than 1 percent).
    For nondefense programs, the bill would authorize $1.3 
billion over the 2021-2025 period, which includes the following 
           $1,082 million for the Maritime 
           $137 million for a medical facility 
        demonstration fund that is jointly managed by the 
        Department of Veterans Affairs and DoD;
           $70 million for the Armed Forces Retirement 
        Home; and
           $13 million for the Naval Petroleum 

Direct spending and revenues

    Enacting H.R. 6395 would have insignificant effects on net 
direct spending and revenues over the 2021-2030 period, CBO 
    Section 1101 would provide 12 weeks of paid leave following 
the birth, adoption, or foster placement of a child to 
employees of the District of Columbia's courts and its Public 
Defender Service, the Federal Aviation Administration, the 
Transportation Security Administration, and the Department of 
Veterans Affairs. That leave also would be available to judges 
at courts established under Article I of the Constitution, and 
to employees of the Executive Office of the President and at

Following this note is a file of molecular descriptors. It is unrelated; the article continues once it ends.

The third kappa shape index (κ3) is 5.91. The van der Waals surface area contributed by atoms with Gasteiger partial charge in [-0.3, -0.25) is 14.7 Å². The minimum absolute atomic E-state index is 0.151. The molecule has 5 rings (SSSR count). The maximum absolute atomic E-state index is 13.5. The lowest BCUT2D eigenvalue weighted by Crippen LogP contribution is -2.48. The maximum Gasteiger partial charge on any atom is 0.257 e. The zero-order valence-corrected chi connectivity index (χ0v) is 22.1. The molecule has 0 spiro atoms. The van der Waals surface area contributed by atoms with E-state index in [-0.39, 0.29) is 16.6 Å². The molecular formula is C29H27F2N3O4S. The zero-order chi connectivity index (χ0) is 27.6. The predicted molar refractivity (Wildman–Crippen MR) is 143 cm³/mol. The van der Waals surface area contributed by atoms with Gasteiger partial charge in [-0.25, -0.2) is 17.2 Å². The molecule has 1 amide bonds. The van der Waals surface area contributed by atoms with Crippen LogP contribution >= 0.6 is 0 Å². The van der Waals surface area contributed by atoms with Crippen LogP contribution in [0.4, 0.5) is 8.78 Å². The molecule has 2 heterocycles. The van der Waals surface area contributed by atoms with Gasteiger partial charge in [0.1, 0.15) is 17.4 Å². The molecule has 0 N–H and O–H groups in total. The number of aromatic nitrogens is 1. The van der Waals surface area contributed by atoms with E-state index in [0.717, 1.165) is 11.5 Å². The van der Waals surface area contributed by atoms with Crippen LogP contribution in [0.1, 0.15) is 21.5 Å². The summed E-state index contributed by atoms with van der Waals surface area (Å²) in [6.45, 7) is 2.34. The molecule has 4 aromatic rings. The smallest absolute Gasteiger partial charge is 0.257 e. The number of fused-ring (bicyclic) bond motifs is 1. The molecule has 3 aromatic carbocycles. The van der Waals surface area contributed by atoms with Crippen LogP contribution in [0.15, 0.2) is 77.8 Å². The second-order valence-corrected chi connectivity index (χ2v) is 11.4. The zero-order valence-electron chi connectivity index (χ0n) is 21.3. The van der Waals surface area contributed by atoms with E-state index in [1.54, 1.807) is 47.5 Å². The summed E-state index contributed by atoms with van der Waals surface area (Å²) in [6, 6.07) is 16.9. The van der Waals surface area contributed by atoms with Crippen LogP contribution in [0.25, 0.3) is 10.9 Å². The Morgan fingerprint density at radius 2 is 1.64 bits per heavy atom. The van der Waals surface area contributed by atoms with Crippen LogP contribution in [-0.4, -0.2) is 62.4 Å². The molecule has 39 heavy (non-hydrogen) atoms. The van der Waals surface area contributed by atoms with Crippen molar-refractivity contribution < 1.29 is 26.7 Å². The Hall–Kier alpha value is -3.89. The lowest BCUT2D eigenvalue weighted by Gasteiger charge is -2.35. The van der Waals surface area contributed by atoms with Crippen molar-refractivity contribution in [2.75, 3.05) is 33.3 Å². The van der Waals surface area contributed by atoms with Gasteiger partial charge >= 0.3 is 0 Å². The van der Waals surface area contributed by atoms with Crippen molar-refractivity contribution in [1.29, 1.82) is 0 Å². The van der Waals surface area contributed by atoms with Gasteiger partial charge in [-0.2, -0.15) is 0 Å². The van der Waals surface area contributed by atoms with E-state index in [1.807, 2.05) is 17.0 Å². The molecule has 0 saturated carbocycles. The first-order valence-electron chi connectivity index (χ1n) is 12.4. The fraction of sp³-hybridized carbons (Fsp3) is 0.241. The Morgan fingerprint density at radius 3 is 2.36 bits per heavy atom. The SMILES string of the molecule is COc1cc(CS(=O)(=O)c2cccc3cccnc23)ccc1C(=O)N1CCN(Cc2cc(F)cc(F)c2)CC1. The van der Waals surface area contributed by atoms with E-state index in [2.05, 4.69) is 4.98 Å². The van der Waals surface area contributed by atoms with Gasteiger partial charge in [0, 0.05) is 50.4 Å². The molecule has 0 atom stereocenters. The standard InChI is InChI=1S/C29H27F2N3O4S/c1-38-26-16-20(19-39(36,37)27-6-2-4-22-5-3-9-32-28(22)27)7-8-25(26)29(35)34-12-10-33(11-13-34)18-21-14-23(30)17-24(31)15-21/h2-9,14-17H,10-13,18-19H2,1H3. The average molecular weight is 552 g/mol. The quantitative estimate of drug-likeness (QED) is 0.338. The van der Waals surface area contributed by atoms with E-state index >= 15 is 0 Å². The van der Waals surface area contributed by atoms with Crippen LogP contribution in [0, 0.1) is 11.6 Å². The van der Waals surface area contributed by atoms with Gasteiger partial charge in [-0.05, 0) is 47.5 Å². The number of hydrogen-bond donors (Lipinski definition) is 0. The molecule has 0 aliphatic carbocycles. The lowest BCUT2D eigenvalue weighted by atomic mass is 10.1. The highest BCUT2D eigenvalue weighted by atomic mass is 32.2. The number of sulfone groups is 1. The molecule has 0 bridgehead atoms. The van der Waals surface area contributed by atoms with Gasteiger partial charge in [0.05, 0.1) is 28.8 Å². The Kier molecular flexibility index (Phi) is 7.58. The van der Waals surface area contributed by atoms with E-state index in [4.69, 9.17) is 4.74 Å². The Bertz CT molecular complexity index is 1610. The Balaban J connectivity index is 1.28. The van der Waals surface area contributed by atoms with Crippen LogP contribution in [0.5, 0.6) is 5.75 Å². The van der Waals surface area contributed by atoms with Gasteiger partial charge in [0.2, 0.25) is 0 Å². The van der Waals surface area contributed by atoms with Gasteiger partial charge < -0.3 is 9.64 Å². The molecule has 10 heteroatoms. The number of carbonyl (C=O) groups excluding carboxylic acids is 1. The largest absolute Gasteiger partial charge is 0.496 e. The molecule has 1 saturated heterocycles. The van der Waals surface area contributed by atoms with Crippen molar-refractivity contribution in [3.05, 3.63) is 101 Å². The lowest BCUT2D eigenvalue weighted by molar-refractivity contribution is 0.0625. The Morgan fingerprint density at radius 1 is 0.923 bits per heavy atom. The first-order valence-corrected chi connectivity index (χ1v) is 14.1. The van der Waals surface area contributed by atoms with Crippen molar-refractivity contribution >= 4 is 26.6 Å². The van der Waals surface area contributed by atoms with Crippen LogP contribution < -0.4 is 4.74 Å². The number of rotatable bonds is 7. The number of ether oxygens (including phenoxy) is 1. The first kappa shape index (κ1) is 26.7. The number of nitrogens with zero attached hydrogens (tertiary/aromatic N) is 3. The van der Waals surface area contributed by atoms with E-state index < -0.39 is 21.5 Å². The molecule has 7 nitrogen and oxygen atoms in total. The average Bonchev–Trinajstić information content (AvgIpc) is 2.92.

the residences of the President and Vice President.\1\ Those 
changes would increase costs by allowing employees to use paid 
rather than unpaid leave, or by allowing employees who 
currently would use paid annual and sick leave instead to defer 
that leave for later use. Employees who as a result accrue more 
unused sick leave would receive higher federal pensions if they 
retire. However, because relatively few employees who would use 
that leave will be eligible to retire before 2031, CBO 
estimates that the additional payments would increase direct 
spending by less than $500,000 over the 2021-2030 period.\2\
    \1\The Transportation Security Administration, and the Department 
of Veterans Affairs intend to use the discretion that is available to 
those agencies under current law to provide paid parental leave to 
employees beginning in fiscal year 2021, regardless of whether H.R. 
6395 is enacted. CBO expects that providing those benefits will